(And yes, the poke IS pretty amazing…)
Early Saturday morning we hustled our way down to Ali’i Drive - promptly breaking a sweat that wouldn’t cease until nightfall - to watch the pro men, then pro women, then age groupers dive into their 140.6 mile journey. The place was a zoo! People everywhere jockeying for viewing spots, fiddling with wetsuits, getting herded by volunteers towards wherever they were headed. The voice of Ironman boomed over the PA system, and before we knew it the introductions were done, the anthem over, and the gun bellowed signaling the start of the men’s race.
Somebody should’ve checked my vitals. Cripes I don’t think I’ve ever been so nervous! Nervous for Jesse, all the racers, and honestly to not f*** up our live coverage of Jesse’s race. As it turns out, I'm likely not cut out for elite athletics if just spectating shot my blood pressure through the palm trees.
As the day went on I tended to my phone’s battery with the same care one would their own hydration during a race, strategized our viewing spots and times based on Jesse’s expected arrival times with what felt like MIT-level calculations, and cursed Verizon’s overextended network as if someone’s life was relying on my tweets posting.
After our check-in at mile 10 of the run we popped into a bar to rest and recharge our phones and legs. I stared at the live athlete tracker screen, willing both my battery and the little "JT" dot to keep moving forward. He was deep in the pain cave and I felt a little guilty for enjoying an ice cold beer while he suffered, but liquid carbs are part of my nutrition plan, and I was told it’s important to take care of yourself out there, so that's what I did. Pro tip.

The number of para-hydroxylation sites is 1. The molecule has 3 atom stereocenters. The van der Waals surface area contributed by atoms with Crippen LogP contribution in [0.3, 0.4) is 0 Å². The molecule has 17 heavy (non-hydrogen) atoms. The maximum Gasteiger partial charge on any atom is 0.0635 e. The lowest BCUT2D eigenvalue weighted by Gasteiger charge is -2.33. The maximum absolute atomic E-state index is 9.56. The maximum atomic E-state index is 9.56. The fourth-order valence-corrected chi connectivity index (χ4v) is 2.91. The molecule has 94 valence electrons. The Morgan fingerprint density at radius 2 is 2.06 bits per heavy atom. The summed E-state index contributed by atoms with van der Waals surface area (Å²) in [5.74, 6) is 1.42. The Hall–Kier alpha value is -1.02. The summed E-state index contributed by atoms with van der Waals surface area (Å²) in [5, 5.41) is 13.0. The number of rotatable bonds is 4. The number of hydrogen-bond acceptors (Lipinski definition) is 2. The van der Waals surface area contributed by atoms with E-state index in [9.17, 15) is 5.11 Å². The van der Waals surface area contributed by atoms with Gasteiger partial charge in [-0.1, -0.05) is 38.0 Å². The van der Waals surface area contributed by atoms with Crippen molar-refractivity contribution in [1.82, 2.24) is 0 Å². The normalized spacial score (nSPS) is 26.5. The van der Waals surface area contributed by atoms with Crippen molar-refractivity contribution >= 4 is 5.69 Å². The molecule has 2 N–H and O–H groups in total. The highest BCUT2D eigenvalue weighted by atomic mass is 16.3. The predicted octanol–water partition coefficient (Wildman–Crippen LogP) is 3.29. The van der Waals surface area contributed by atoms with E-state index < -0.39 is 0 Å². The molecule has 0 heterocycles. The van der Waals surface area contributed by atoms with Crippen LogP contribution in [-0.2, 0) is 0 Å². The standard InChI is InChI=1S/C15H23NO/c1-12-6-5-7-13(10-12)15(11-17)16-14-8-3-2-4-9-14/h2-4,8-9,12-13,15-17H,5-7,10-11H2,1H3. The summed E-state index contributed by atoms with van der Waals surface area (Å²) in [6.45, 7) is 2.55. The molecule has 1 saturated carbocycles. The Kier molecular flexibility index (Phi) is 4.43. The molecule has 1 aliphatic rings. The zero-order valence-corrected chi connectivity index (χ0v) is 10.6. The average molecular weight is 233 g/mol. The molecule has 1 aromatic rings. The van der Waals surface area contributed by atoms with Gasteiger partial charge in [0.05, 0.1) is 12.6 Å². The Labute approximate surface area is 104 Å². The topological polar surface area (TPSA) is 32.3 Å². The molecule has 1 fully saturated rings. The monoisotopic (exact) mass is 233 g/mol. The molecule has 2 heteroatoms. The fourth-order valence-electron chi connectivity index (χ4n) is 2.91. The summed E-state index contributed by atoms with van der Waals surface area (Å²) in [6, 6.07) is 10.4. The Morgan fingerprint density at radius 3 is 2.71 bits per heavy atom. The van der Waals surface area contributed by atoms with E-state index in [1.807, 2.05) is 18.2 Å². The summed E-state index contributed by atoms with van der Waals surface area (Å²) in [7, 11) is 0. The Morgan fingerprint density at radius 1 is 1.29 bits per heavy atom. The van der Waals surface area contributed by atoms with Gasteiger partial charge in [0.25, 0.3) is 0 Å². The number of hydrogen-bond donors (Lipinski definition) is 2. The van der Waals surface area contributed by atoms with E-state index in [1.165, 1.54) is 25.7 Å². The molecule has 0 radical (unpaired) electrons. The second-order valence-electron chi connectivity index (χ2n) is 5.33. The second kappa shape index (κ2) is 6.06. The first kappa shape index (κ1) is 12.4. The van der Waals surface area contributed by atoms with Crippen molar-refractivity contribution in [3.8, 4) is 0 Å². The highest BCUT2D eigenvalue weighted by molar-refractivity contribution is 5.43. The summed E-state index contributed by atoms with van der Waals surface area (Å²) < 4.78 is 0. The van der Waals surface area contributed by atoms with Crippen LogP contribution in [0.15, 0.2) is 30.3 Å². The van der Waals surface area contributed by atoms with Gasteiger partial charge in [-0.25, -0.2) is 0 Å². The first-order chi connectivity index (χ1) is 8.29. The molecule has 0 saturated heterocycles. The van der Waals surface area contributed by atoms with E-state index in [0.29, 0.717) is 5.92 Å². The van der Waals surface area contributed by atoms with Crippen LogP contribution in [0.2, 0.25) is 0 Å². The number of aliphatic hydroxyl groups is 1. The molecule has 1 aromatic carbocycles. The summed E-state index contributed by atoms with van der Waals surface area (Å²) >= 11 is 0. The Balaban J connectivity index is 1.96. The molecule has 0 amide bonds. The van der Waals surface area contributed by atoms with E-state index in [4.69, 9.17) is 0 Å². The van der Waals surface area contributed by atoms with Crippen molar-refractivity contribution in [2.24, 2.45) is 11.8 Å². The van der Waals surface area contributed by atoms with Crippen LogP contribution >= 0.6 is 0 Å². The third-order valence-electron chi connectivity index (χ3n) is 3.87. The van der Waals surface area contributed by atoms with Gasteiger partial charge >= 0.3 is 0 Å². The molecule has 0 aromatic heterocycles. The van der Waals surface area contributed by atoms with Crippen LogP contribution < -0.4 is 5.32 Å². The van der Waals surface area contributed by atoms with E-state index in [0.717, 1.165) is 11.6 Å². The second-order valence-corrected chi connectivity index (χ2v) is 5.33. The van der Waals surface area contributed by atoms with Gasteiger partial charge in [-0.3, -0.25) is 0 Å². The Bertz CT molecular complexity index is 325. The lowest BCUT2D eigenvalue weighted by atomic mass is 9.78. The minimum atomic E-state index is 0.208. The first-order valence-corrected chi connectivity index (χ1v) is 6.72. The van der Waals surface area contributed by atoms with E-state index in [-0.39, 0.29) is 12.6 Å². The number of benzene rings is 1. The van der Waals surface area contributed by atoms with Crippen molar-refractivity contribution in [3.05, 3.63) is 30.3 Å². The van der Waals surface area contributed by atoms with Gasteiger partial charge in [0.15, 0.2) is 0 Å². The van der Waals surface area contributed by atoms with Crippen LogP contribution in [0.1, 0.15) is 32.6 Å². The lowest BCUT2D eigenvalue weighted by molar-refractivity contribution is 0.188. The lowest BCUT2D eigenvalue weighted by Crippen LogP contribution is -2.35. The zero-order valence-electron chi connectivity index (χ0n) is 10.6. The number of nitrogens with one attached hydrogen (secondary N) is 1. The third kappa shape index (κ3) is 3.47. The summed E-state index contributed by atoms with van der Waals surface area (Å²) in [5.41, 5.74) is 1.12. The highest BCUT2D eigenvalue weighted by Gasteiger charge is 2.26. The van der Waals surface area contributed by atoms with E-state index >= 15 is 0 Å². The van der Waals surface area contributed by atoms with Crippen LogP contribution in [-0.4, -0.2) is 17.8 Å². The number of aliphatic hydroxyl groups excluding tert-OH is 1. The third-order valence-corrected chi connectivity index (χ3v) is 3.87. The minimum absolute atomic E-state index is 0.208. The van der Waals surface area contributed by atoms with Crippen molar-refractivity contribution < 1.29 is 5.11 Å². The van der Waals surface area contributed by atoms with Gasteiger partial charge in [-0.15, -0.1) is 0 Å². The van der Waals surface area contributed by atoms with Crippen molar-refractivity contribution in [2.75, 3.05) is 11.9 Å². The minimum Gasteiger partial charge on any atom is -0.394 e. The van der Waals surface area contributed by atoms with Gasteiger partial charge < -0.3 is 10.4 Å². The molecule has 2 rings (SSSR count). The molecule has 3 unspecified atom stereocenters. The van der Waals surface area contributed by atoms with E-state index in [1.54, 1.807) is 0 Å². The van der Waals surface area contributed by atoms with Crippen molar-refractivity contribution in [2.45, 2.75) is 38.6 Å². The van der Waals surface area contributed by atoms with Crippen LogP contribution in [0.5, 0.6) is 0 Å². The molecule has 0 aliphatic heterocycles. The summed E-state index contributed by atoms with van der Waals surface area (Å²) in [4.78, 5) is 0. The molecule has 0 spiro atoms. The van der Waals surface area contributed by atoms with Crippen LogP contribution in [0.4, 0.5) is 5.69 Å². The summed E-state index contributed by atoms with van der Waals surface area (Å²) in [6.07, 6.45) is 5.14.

By the time we bellied up to the barricades lining the finish chute we’d seen him a total of seven times, all before the wheels appeared to start falling off. I silently chanted "come on Jesse" as my eyes darted between athlete tracker and battery life, head snapping up every time the crowd would cheer signaling an approaching athlete, even though I knew it wasn’t ours yet.
And then, eight hours and 44 minutes after watching a calm ocean bay froth with frenzied swimming, we watched a completely spent Jesse Thomas rally the energy for a line of high fives and a fist pump as he crossed the finish line of his second Kona World Champs.
Sorry about the ear-piercing screaming. Too excitable.
See the *almost* complete IG Story coverage here.
The video uploaded to Instagram just as my phone took it’s final lithium breaths, and I exhaled for what felt like the first time all day. With Jesse safely finished I finally began soaking in the incredible day we had. The overwhelming display of athleticism, months (years?) of dedication and sacrifice present on the course and alongside it cheering, and a passion so real you could almost grab it out of the muggy air and hold it in your sweaty hands.
Getting to witness Kona was a treat I never knew I wanted, and now I’m not sure how anything will top it.
Unless you know, the Browns somehow make it to the Super Bowl.